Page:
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BrainMaker Neural Network Software

Predict Bond Prices with BrainMaker neural network software

G. R. Pugh & Company (Cranford, NJ) has been using a BrainMaker neural network trained on three-to-four years of historical data with an XT-compatible PC to help forecast the next year's corporate bond prices and ratings of 115 public utilities companies. "An XT is more than sufficient; it's a fast program," company president Mr. George Pugh notes. Learning to use the program and create a neural network from scratch took only two days. The network trained itself to predict bond prices in about four hours.

G. R. Pugh & Company does consulting to predict bond prices for the public utility industry. He maintains databases with financial and business information on the companies, advises with business forecasts and credit risk assessments and predicts the financial and operating health of these companies. His expertise is also used by the brokerage industry. He advises clients by forecasting on the selection of good corporate bonds. His clients need to know more accurately which bonds represent good investments for their customers. Both increases and decreases in bond value provide the potential for profitable investment.

Mr. Pugh announced that predicting bond prices with BrainMaker neural network software has been more successful than discriminant analysis and forecasting methods he has used, and even a little better than a person could do. "Discriminant analysis methods are good for getting the direction of lively issues, but neural networks pick up the subtle interactions much better," he explains. The network categorizes the ratings with 100% accuracy within a broad category and 95% accuracy within a subcategory. The mathematical method of discriminant analysis was only 85% accurate within a broad category. (Bonds are rated much like report cards, with broad category ratings such as A, B, C, etc. A subcategory could be A+, for example).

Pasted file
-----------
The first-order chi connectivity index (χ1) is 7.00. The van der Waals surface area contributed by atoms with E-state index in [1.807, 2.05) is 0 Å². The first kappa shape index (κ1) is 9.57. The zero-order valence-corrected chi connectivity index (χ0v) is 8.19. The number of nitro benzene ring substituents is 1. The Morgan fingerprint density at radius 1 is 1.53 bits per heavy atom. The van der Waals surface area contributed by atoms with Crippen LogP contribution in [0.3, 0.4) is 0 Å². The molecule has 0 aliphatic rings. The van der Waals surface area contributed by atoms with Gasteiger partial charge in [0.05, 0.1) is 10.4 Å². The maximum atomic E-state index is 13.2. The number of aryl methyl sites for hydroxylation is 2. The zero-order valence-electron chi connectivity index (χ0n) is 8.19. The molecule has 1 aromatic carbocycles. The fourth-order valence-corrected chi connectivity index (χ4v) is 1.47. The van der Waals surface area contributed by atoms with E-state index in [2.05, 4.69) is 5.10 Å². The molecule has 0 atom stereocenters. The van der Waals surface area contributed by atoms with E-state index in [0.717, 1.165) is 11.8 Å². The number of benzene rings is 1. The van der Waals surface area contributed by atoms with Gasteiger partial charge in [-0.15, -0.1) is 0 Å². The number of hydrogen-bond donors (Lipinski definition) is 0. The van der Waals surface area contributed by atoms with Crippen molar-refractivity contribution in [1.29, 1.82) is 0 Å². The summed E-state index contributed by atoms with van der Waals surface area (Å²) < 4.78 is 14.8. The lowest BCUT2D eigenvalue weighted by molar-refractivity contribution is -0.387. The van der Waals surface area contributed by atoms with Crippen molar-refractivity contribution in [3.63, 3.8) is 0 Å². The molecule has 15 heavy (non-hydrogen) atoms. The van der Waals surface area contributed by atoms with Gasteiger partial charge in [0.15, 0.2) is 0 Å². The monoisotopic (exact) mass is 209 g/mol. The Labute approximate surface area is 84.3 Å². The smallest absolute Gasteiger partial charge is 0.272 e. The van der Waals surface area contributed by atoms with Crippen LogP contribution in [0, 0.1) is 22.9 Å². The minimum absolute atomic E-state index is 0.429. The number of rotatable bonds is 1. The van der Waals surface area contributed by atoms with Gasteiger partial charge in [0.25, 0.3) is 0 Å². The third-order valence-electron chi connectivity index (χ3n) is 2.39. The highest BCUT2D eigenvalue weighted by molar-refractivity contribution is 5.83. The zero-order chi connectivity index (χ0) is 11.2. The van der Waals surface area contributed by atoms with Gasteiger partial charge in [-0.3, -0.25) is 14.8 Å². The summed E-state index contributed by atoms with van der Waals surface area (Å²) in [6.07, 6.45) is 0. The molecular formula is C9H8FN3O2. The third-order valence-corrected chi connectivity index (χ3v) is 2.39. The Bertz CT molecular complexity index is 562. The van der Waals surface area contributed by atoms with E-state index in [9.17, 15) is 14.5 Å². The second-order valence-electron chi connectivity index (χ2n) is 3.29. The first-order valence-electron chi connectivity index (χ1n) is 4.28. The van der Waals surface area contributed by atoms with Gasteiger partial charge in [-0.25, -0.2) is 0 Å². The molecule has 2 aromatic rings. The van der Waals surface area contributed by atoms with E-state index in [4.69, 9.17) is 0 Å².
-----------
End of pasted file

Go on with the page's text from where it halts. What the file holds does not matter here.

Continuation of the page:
According to Mr. Pugh, "BrainMaker was able to pick up some of the interplays in the inputs that statistical analysis couldn't get." The network makes a significant contribution to his analysis. "The network allows me to pick up things that are not obvious with typical analysis," he says.

Moreover, nearly all of the network's difficulties were found to be associated with companies that were experiencing a particularly unusual problem (such as regulatory risk) or had an atypical business relationship (such as being involved in a large sale and lease-back transaction). Ratings also tend to be subjective; financial items are not the only things considered by the rating companies. These influences were not represented in the training facts and this makes predictions difficult.

The trained network forecasts next year's Standard & Poor's and Moody's corporate bond ratings (both are industry standards) from the previous year's S & P and Moody's ratings and 23 other measures of each company's financial strength, such as income, sales, returns on equity, five-year growth in sales, and measures of investment, construction, and debt load. Each of these factors is assigned its own input neuron, and each company's ratings for next year are the outputs of the network.

A basic neural network similar to Mr. Pugh's:

INPUTS
last year S&P rating
last year Moody rating
financial strength
income
sales
returns on equity
assets
debt load
5-year growth in sales
investments
construction
etc.

OUTPUTS
next year Moody rating
next year S&P rating